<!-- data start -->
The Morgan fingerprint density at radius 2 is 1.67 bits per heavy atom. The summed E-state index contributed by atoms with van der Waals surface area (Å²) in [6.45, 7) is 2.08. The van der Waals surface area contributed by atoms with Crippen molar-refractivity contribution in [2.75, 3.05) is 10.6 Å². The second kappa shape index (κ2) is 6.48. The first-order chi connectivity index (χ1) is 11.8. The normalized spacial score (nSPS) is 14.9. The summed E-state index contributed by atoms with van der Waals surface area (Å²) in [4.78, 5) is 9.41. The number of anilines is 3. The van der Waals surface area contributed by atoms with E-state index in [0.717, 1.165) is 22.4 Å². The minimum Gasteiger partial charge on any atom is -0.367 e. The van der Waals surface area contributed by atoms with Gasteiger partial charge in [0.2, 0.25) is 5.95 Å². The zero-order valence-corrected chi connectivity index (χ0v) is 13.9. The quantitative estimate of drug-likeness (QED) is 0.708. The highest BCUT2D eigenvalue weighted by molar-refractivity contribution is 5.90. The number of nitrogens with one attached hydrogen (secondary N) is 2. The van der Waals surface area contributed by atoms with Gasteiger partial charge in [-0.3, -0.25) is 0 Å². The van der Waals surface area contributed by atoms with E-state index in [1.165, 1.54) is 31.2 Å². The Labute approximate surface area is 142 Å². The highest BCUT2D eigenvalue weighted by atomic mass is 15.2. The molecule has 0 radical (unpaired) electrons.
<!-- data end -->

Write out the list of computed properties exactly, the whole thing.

The Morgan fingerprint density at radius 2 is 1.67 bits per heavy atom. The summed E-state index contributed by atoms with van der Waals surface area (Å²) in [6.45, 7) is 2.08. The van der Waals surface area contributed by atoms with Crippen molar-refractivity contribution in [2.75, 3.05) is 10.6 Å². The second kappa shape index (κ2) is 6.48. The first-order chi connectivity index (χ1) is 11.8. The normalized spacial score (nSPS) is 14.9. The summed E-state index contributed by atoms with van der Waals surface area (Å²) in [4.78, 5) is 9.41. The number of anilines is 3. The van der Waals surface area contributed by atoms with E-state index in [0.717, 1.165) is 22.4 Å². The minimum Gasteiger partial charge on any atom is -0.367 e. The van der Waals surface area contributed by atoms with Gasteiger partial charge in [0.2, 0.25) is 5.95 Å². The zero-order valence-corrected chi connectivity index (χ0v) is 13.9. The quantitative estimate of drug-likeness (QED) is 0.708. The highest BCUT2D eigenvalue weighted by molar-refractivity contribution is 5.90. The number of nitrogens with one attached hydrogen (secondary N) is 2. The van der Waals surface area contributed by atoms with Gasteiger partial charge in [-0.3, -0.25) is 0 Å². The van der Waals surface area contributed by atoms with E-state index in [1.165, 1.54) is 31.2 Å². The Labute approximate surface area is 142 Å². The highest BCUT2D eigenvalue weighted by atomic mass is 15.2. The molecule has 0 radical (unpaired) electrons.